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Mar 17 - Apr 28, 2007
LA><ART SOUND engages the entryway as a project space for imbedded sound experiments featuring looping and extended ambient works, conceptual projects, and site specific interpretations of the gallery and street to be played continuously at regular intervals.
Press Release | download PDF
For immediate release
For the next six weeks, LA><ART will be listening to the sounds of Vatnajökull, the largest glacier in Iceland, as it slowly ebbs into the Norwegian Sea. A time compressed collage of site-specific sound, this 18-minute epic by eminent phonographer Chris Watson is a masterwork of recording and editing. Watson is unparalleled in his field, having produced a string of distinguished albums of carefully curated nature recordings for the British avant-garde record label, Touch. He is also well known as a sound recordist for the likes of David Attenborough and the BBC, and as a founding member of the electronic music groups Cabaret Voltaire and The Hafler Trio.
Vatnajökull is a poignant testament to the passage of time, wavering somewhere between the musical and the theatrical, the purely scientific and the surprisingly emotive. The recording takes us on a “10,000 year climatic journey of ice”1, spanning the entire geography of the glacier. The first few minutes consist of a crisp and creaking rumble, as giant sections of ice compact and shift, slowly moving the giant mass of the glacier towards the shoreline. Deep, sub-bass frequencies reverberate throughout. As it the piece progresses, strong winds generate complex harmonic patterns, drawing out the shape of the caves and crevasses. We eventually seem to emerge at the surface, with the sound of thousands of Icelandic sea birds suddenly coming into the foreground. Here, the recording seems to articulate not only the form of the glacier but also something about the ecosystem it harbors. We get a picture of the glacier as a living organism, having just emerged from its inner structure. The microscopic opens up into the macroscopic. Wind rushes around the curves, water can be heard rolling against its edges. The drone of the primordial melt gives way to the teeming activity of life that populates the surface. The track ends with the liquid, lapping sounds of the Nordic sea as it melts away the last orphaned floes.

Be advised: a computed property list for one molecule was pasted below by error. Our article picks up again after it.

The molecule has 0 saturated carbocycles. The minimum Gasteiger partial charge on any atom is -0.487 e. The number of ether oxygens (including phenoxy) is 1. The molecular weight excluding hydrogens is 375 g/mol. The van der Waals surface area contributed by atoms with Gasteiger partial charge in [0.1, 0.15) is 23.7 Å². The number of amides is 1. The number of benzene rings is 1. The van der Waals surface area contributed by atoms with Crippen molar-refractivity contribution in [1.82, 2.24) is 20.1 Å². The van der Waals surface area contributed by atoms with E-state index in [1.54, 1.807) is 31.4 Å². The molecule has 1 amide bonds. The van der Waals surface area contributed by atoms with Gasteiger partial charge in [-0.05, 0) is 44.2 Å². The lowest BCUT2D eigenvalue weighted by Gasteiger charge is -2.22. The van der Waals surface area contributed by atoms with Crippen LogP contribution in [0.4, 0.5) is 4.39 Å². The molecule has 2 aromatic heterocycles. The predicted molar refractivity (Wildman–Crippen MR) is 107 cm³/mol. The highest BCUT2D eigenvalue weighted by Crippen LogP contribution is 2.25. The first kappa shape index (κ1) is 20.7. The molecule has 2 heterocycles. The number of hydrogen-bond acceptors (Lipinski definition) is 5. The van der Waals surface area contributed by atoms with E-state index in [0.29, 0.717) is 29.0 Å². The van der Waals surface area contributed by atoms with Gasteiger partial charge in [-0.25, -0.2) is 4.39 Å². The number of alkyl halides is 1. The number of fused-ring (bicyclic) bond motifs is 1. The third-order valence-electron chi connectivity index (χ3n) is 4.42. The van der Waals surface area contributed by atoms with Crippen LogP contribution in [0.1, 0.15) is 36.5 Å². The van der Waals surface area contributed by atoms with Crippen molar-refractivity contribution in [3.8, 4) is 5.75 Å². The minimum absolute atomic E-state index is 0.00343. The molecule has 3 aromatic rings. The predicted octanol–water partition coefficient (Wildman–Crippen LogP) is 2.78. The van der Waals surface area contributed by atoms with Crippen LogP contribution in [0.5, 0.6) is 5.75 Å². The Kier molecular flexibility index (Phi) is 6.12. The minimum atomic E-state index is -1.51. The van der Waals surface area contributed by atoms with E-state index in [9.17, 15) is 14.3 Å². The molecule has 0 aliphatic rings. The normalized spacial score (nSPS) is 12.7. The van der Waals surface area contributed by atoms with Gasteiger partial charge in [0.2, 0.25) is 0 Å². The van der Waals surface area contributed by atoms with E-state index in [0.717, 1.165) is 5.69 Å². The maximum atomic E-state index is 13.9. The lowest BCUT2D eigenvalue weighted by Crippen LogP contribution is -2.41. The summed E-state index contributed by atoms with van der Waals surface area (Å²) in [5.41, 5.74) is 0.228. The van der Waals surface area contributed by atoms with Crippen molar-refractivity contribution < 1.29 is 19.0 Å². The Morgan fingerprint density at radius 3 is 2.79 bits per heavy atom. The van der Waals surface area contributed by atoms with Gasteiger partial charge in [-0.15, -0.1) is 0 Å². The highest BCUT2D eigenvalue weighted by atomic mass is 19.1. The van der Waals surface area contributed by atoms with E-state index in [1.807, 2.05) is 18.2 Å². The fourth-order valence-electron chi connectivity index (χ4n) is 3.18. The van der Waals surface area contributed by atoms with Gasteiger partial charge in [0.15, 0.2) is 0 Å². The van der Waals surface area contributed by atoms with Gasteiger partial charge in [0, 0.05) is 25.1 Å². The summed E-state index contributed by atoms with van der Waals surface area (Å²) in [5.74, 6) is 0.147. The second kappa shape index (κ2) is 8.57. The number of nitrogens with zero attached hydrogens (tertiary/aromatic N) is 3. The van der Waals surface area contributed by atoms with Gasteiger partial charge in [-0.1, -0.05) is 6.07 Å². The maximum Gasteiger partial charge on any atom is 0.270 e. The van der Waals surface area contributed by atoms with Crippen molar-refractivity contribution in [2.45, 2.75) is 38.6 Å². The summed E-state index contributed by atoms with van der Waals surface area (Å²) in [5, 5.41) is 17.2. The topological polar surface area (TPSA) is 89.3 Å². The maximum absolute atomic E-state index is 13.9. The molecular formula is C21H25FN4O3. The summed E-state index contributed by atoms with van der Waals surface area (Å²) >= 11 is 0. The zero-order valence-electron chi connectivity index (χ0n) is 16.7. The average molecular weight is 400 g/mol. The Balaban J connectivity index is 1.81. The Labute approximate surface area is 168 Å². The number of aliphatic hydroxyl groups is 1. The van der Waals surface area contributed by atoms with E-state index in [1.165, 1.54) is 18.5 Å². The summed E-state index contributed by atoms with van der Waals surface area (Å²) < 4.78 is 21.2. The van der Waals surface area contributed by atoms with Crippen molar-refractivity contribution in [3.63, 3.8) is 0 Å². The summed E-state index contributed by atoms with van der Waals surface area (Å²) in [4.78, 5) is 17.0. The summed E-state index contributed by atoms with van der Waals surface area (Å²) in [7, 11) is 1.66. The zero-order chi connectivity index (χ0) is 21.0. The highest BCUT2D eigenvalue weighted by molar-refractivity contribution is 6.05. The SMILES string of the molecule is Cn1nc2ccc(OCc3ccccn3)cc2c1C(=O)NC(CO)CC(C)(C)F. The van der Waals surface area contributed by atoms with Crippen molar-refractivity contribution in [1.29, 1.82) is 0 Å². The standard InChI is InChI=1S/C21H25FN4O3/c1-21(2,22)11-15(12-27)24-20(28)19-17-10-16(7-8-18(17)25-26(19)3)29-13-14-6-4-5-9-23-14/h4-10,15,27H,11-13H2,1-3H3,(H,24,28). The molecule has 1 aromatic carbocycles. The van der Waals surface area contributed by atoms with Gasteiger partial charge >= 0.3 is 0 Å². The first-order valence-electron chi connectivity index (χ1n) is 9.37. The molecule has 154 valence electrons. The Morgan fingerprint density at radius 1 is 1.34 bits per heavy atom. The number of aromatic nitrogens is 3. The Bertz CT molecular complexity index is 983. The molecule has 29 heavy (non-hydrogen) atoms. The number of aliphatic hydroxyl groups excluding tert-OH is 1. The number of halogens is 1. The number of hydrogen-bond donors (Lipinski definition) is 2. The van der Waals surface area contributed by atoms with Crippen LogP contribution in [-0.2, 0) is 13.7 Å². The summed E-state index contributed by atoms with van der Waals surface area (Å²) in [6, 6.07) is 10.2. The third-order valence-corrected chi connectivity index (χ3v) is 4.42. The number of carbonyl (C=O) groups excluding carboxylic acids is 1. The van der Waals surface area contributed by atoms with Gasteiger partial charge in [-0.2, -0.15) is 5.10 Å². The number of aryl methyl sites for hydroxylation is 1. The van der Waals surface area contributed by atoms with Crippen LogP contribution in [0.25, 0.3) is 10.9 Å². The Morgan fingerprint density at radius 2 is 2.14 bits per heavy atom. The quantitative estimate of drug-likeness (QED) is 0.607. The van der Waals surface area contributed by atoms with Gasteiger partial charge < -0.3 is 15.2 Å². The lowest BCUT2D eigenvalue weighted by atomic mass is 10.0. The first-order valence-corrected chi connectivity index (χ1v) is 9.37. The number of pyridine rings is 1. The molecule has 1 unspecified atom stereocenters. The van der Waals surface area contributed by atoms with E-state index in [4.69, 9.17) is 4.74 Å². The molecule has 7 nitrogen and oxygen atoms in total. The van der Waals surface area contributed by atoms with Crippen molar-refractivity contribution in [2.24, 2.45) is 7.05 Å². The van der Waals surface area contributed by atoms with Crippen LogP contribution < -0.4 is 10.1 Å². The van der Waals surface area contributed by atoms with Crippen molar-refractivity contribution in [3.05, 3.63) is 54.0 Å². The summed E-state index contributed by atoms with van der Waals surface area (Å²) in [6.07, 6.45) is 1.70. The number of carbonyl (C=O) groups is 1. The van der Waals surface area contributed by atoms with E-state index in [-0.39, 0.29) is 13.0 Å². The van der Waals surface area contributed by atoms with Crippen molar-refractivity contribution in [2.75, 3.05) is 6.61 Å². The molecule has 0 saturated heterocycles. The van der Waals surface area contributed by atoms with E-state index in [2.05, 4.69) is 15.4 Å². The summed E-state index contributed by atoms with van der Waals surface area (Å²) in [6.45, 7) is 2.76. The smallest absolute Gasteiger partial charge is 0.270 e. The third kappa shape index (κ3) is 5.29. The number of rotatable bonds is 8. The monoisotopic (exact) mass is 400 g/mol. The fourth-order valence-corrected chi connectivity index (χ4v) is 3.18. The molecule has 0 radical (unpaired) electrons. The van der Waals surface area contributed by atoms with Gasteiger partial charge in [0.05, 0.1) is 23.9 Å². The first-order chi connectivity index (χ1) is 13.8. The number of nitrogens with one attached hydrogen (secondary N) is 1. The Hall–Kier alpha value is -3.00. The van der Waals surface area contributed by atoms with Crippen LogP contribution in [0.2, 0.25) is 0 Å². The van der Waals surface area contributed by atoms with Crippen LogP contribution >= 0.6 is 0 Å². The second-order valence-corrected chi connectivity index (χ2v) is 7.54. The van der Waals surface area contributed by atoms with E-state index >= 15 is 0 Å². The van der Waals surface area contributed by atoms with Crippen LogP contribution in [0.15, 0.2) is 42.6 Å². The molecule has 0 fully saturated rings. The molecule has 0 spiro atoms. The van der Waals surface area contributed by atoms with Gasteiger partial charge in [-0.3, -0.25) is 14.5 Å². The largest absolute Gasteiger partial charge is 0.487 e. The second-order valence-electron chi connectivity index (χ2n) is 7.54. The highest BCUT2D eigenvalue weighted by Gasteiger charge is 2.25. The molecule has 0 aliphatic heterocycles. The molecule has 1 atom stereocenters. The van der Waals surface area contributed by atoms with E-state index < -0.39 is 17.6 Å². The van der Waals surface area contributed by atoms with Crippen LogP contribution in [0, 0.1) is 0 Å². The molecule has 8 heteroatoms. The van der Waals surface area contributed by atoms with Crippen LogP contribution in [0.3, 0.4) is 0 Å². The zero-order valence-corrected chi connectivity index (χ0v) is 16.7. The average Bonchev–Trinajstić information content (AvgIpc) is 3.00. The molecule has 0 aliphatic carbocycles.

Vatnajökull first appeared on the album Weather Report (2003) and appears at LA><ART courtesy of Touch Music, London.
LA><SOUND engages the entryway as a project space for imbedded sound experiments featuring looping and extended ambient works, conceptual projects, and site specific interpretations of the gallery and street to be played continuously at regular intervals. The space - a 100 square foot portal in front of the gallery - consists of two white panel walls, a bisecting ramp and handrail, a large wall of glass and a glass doorway with the LA><ART logo. A single outdoor speaker has been installed in the ceiling of this portal and awaits activation by creative content.
LA><SOUND operates on both a commission and proposal basis. Project reviews will occur periodically throughout the year, reviewed by a panel of distinguished curators in the fields of sound, architecture and contemporary art.